Full disclosure: Kate is a friend of mine, so I probably can’t evaluate her book in a disinterested way. That said, I enjoyed the heck out of this and I think you will too. It’s very hard to classify and I think that’s what makes it so enjoyable. Technically, it’s sci-fi I suppose — an alternative history tale, probably — but it doesn’t feel like it. It’s all about the characters, and they’re all vividly realised. Honestly, I’m not sure how best to describe it — other then it being like the inside of Kate’s head — but the description of it being “a jolly dystopia” comes close. Take a chance and give it a go.
How to Argue With a Racist: History, Science, Race and Reality by Adam Rutherford
Good stuff from Adam Rutherford, though not his best. If I hadn’t already read Angela Saini’s Superior I might’ve rated this higher, but it pales somewhat by comparison. Still, it was interesting to see the same subject matter tackled in two different ways.
Agency by William Gibson
There’s nothing particularly wrong with Agency, but there’s nothing particularly great about it either. It’s just there. Maybe I’m being overly harsh because the first book, The Peripheral, was absolutely brilliant. This reminded me of reading Gibson’s Spook Country, which left me equally unimpressed. That book was sandwiched between the brilliant Pattern Recognition and the equally brilliant Zero History. That bodes well for the forthcoming third book in this series. This second book just feels like filler.
Last Night’s Fun: In And Out Of Time With Irish Music by Ciaran Carson
It’s hard to describe this book. Memoir? Meditation? Blog? I kind of like that about it, but I can see how it divides opinion. Some people love it. Some people hate it. I thought it was enjoyable enough. But it doesn’t matter what I think. This book is doing its own thing.
Revenant Gun by Yoon Ha Lee
The third book in the Machineries of Empire series has much less befuddlement. It’s even downright humourous in places. If you liked Ninefox Gambit and Raven Strategem, you’ll enjoy this too.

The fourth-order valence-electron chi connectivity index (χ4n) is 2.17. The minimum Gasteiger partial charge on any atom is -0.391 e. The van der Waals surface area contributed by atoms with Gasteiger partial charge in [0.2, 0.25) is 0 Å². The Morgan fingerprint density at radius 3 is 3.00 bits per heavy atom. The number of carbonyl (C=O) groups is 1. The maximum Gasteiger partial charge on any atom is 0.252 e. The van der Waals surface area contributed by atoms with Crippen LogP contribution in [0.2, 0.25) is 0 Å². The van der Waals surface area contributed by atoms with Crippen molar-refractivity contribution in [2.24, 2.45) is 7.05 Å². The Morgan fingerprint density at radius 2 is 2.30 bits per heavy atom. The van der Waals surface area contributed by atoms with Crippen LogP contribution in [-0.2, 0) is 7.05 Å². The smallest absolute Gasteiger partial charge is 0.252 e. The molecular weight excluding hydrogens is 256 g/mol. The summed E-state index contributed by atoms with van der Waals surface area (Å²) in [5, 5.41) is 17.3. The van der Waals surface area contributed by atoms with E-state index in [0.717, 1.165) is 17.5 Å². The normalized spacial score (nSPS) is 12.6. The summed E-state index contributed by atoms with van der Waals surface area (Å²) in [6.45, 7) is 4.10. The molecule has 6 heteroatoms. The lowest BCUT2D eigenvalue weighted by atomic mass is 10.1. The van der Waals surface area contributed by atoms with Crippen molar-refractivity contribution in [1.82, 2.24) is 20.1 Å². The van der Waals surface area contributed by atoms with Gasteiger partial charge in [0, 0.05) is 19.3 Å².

A Paradise Built in Hell: The Extraordinary Communities That Arise in Disaster by Rebecca Solnit
The central thesis of this book is refuting the Hobbesian view of humanity as being one crisis away from breakdown. I feel like that argument was made more strongly in Critical Mass: How One Thing Leads to Another by Philip Ball. But where this book shines is in its vivid description of past catastrophes and their aftermaths: the San Francisco fire; the Halifax explosion; the Mexico City earthquake; and the culmination with Katrina hitting New Orleans. I was less keen on the more blog-like personal musings but overall, this is well worth reading.
Blindsight by Peter Watts
I like a good tale of first contact, and I had heard that this one had a good twist on the Fermi paradox. But it felt a bit like a short story stretched to the length of a novel. It would make for a good Twilight Zone episode but it didn’t sustain my interest.
This is How You Lose the Time War by Amal El-Mohtar and Max Gladstone
I’m still reading this Hugo-winning novella and enjoying it so far.
Alright, time to wrap up this look back at the books I read in 2020 and pick my favourites: one fiction and one non-fiction.
My favourite non-fiction book of the year was easily Superior by Angela Saini. Read it. It’s superb.
What about fiction? Hmm …this is tricky.
You know what? I’m going to go for Purple People by Kate Bulpitt. Yes, she’s a friend (“it’s a fix!”) but it genuinely made an impression on me: it was an enjoyable romp while I was reading it, and it stayed with me afterwards too.
Head on over to Bookshop and pick up a copy.
This was originally posted on my own site.